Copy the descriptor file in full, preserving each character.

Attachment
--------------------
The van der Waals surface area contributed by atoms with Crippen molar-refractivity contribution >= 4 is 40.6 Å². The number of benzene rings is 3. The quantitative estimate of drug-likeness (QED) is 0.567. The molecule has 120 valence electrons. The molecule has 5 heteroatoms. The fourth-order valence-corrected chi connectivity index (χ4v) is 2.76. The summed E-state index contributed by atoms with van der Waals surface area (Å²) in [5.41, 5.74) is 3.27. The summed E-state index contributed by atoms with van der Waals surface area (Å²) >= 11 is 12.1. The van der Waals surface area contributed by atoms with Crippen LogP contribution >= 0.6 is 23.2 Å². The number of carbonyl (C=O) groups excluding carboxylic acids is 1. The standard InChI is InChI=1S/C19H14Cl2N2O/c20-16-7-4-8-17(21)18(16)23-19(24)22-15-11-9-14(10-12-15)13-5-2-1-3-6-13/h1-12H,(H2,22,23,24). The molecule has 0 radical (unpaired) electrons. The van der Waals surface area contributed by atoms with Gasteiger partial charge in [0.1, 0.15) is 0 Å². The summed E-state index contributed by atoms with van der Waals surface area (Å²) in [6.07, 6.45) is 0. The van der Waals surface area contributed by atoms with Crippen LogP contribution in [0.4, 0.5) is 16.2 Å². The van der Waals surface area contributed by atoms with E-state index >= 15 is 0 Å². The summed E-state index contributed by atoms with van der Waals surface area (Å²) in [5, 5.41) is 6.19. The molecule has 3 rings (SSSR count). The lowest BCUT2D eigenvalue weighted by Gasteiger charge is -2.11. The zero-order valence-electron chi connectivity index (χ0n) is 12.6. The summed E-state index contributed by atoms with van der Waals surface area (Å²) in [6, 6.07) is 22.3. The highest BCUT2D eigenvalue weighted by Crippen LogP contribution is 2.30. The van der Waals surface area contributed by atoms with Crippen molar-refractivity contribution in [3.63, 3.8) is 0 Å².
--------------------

The van der Waals surface area contributed by atoms with Crippen molar-refractivity contribution >= 4 is 40.6 Å². The number of benzene rings is 3. The quantitative estimate of drug-likeness (QED) is 0.567. The molecule has 120 valence electrons. The molecule has 5 heteroatoms. The fourth-order valence-corrected chi connectivity index (χ4v) is 2.76. The summed E-state index contributed by atoms with van der Waals surface area (Å²) in [5.41, 5.74) is 3.27. The summed E-state index contributed by atoms with van der Waals surface area (Å²) >= 11 is 12.1. The van der Waals surface area contributed by atoms with Crippen LogP contribution >= 0.6 is 23.2 Å². The number of carbonyl (C=O) groups excluding carboxylic acids is 1. The standard InChI is InChI=1S/C19H14Cl2N2O/c20-16-7-4-8-17(21)18(16)23-19(24)22-15-11-9-14(10-12-15)13-5-2-1-3-6-13/h1-12H,(H2,22,23,24). The molecule has 0 radical (unpaired) electrons. The van der Waals surface area contributed by atoms with Gasteiger partial charge in [0.1, 0.15) is 0 Å². The summed E-state index contributed by atoms with van der Waals surface area (Å²) in [6.07, 6.45) is 0. The van der Waals surface area contributed by atoms with Crippen LogP contribution in [0.4, 0.5) is 16.2 Å². The van der Waals surface area contributed by atoms with E-state index >= 15 is 0 Å². The summed E-state index contributed by atoms with van der Waals surface area (Å²) in [5, 5.41) is 6.19. The molecule has 3 rings (SSSR count). The lowest BCUT2D eigenvalue weighted by Gasteiger charge is -2.11. The zero-order valence-electron chi connectivity index (χ0n) is 12.6. The summed E-state index contributed by atoms with van der Waals surface area (Å²) in [6, 6.07) is 22.3. The highest BCUT2D eigenvalue weighted by Crippen LogP contribution is 2.30. The van der Waals surface area contributed by atoms with Crippen molar-refractivity contribution in [3.63, 3.8) is 0 Å².